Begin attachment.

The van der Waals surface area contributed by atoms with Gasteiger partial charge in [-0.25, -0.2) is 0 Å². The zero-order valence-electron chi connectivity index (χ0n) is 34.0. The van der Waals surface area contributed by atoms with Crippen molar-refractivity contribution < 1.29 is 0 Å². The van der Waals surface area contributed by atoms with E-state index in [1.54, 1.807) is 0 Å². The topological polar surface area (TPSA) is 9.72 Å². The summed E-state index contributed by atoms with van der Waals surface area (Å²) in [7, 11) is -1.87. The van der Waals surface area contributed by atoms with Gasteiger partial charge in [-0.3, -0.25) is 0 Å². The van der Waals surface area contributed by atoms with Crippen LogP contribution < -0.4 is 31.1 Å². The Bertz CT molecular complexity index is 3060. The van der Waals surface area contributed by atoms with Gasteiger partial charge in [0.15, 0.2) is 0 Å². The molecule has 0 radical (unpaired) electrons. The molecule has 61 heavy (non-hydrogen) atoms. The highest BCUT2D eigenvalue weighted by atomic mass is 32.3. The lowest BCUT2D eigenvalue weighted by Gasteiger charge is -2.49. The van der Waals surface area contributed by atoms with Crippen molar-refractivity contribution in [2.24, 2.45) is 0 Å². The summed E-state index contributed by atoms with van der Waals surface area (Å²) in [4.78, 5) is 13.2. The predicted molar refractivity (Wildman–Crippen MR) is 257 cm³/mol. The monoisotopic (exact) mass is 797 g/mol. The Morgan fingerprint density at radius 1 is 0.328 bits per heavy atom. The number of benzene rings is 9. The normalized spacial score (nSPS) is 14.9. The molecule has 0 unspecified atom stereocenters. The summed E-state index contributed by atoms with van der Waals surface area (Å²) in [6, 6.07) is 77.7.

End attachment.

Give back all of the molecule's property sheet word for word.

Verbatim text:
The van der Waals surface area contributed by atoms with Gasteiger partial charge in [-0.25, -0.2) is 0 Å². The zero-order valence-electron chi connectivity index (χ0n) is 34.0. The van der Waals surface area contributed by atoms with Crippen molar-refractivity contribution < 1.29 is 0 Å². The van der Waals surface area contributed by atoms with E-state index in [1.54, 1.807) is 0 Å². The topological polar surface area (TPSA) is 9.72 Å². The summed E-state index contributed by atoms with van der Waals surface area (Å²) in [7, 11) is -1.87. The van der Waals surface area contributed by atoms with Gasteiger partial charge in [-0.3, -0.25) is 0 Å². The van der Waals surface area contributed by atoms with Crippen LogP contribution < -0.4 is 31.1 Å². The Bertz CT molecular complexity index is 3060. The van der Waals surface area contributed by atoms with Gasteiger partial charge in [0.15, 0.2) is 0 Å². The molecule has 0 radical (unpaired) electrons. The molecule has 61 heavy (non-hydrogen) atoms. The highest BCUT2D eigenvalue weighted by atomic mass is 32.3. The lowest BCUT2D eigenvalue weighted by Gasteiger charge is -2.49. The van der Waals surface area contributed by atoms with Crippen molar-refractivity contribution in [2.24, 2.45) is 0 Å². The summed E-state index contributed by atoms with van der Waals surface area (Å²) in [4.78, 5) is 13.2. The predicted molar refractivity (Wildman–Crippen MR) is 257 cm³/mol. The monoisotopic (exact) mass is 797 g/mol. The Morgan fingerprint density at radius 1 is 0.328 bits per heavy atom. The number of benzene rings is 9. The normalized spacial score (nSPS) is 14.9. The molecule has 0 unspecified atom stereocenters. The summed E-state index contributed by atoms with van der Waals surface area (Å²) in [6, 6.07) is 77.7.